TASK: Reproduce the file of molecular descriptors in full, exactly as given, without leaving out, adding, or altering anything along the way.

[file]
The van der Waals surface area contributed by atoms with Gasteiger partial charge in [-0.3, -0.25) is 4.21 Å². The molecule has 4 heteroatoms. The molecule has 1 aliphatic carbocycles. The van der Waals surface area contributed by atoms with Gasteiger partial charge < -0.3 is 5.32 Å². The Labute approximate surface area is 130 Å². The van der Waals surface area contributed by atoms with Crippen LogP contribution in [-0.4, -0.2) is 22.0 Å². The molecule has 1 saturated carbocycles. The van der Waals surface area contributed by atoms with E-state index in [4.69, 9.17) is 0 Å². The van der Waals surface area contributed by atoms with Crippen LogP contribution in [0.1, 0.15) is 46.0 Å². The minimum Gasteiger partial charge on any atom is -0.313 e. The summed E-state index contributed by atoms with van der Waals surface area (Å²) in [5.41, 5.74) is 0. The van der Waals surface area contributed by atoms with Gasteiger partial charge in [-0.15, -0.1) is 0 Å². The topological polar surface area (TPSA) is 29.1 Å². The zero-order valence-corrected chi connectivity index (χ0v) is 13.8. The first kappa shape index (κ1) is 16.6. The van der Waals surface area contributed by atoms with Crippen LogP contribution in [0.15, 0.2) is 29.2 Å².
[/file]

The van der Waals surface area contributed by atoms with Gasteiger partial charge in [-0.3, -0.25) is 4.21 Å². The molecule has 4 heteroatoms. The molecule has 1 aliphatic carbocycles. The van der Waals surface area contributed by atoms with Gasteiger partial charge < -0.3 is 5.32 Å². The Labute approximate surface area is 130 Å². The van der Waals surface area contributed by atoms with Crippen LogP contribution in [-0.4, -0.2) is 22.0 Å². The molecule has 1 saturated carbocycles. The van der Waals surface area contributed by atoms with E-state index in [4.69, 9.17) is 0 Å². The van der Waals surface area contributed by atoms with Crippen LogP contribution in [0.1, 0.15) is 46.0 Å². The minimum Gasteiger partial charge on any atom is -0.313 e. The summed E-state index contributed by atoms with van der Waals surface area (Å²) in [5.41, 5.74) is 0. The van der Waals surface area contributed by atoms with Gasteiger partial charge in [-0.15, -0.1) is 0 Å². The topological polar surface area (TPSA) is 29.1 Å². The zero-order valence-corrected chi connectivity index (χ0v) is 13.8. The first kappa shape index (κ1) is 16.6. The van der Waals surface area contributed by atoms with Crippen LogP contribution in [0.15, 0.2) is 29.2 Å².